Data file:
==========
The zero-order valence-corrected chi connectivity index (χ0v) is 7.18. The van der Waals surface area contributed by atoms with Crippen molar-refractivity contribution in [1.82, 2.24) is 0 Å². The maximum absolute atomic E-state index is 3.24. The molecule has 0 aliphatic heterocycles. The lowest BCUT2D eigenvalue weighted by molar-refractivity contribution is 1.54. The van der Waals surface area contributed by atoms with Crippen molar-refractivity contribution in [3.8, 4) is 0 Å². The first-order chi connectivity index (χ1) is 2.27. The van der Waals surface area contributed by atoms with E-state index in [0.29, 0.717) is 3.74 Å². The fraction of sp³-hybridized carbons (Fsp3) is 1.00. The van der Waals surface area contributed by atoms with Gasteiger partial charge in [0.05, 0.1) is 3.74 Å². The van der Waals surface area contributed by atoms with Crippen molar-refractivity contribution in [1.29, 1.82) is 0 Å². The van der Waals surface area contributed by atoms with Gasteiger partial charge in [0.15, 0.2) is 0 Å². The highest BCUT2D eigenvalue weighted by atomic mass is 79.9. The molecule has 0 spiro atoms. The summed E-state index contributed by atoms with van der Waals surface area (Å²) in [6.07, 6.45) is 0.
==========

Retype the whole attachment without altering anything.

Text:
The zero-order valence-corrected chi connectivity index (χ0v) is 7.18. The van der Waals surface area contributed by atoms with Crippen molar-refractivity contribution in [1.82, 2.24) is 0 Å². The maximum absolute atomic E-state index is 3.24. The molecule has 0 aliphatic heterocycles. The lowest BCUT2D eigenvalue weighted by molar-refractivity contribution is 1.54. The van der Waals surface area contributed by atoms with Crippen molar-refractivity contribution in [3.8, 4) is 0 Å². The first-order chi connectivity index (χ1) is 2.27. The van der Waals surface area contributed by atoms with E-state index in [0.29, 0.717) is 3.74 Å². The fraction of sp³-hybridized carbons (Fsp3) is 1.00. The van der Waals surface area contributed by atoms with Gasteiger partial charge in [0.05, 0.1) is 3.74 Å². The van der Waals surface area contributed by atoms with Crippen molar-refractivity contribution in [1.29, 1.82) is 0 Å². The van der Waals surface area contributed by atoms with Gasteiger partial charge in [0.15, 0.2) is 0 Å². The highest BCUT2D eigenvalue weighted by atomic mass is 79.9. The molecule has 0 spiro atoms. The summed E-state index contributed by atoms with van der Waals surface area (Å²) in [6.07, 6.45) is 0.